If you’re firing up the grill this weekend and enjoying the beautiful, late-summer weather, take a moment to recall the reason we mark this Monday holiday. If you have a three-day weekend off work, that might be due to the work of labor unions.
Myriad changes in the workplace grew out of the early years of organized labor. Unions fought hard for worker issues such as health insurance, paid vacation and safety requirements.
Created by the labor movement in the late 19th century, Labor Day first was declared a federal holiday in 1894.
While there was a time when labor and management were adversaries, these days ensuring a quality workforce requires the cooperation of both.
Labor leaders in Dubuque long have known this and have made the effort to collaborate in many instances. Striking a balance between being advocates for their membership and applying a cooperative tone in working through issues with management is business as usual in today’s labor organization.
For growth and prosperity to continue in our community, cultivating a force of workers will be critical. It’s a challenge being tackled on multiple fronts. Dubuque-area organized labor and the relationships that unions have built with management are keys to building on that effort.
Union or not, we can all celebrate the American worker: The men and women whose dedication and resilience have helped us get through the challenges of the past year and a half.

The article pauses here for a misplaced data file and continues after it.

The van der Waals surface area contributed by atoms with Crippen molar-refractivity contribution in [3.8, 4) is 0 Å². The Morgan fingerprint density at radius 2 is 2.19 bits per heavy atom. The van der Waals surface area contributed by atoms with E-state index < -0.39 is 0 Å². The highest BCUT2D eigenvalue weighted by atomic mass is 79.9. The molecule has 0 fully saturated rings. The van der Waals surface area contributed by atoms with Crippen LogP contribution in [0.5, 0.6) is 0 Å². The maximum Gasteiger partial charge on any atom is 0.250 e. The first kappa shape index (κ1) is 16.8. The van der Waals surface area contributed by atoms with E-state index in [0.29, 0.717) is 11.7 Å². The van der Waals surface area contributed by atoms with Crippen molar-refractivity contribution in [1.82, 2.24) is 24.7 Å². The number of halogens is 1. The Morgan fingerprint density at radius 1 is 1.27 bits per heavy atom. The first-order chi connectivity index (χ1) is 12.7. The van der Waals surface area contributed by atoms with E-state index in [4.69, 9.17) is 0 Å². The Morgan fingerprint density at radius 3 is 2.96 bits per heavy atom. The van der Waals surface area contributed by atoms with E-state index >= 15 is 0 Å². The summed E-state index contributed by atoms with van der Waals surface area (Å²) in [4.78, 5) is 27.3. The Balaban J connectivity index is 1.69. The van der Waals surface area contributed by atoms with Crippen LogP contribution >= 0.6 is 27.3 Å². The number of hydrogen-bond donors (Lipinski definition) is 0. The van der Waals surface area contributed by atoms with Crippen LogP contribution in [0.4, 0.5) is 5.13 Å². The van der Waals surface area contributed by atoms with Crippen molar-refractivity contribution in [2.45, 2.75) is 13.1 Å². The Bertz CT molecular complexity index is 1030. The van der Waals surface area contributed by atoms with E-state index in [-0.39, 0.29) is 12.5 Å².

In tribute to them, let’s make an effort to honor workers this weekend by recognizing their infinite impact on our local economy and treating them with the respect they deserve.
If you’re out and about this weekend, taking advantage of Labor Day furniture sales, stocking up for a barbecue or enjoying a night out at one of the tri-states’ fine establishments, take a minute to thank a worker making it possible for those places to remain open.
By now, we have all felt the impacts of the worker shortage. Whether it’s months-long waiting lists for certain products or services, restaurants closing early for lack of help or waiting a little longer at the checkout line, we have seen firsthand the hole that a shrinking workforce leaves in our economy.
It’s been perhaps decades since citizens have had such vivid reminders of the value of the American worker right here in our communities. This Labor Day weekend, we offer our gratitude for the enormous contributions of workers everywhere.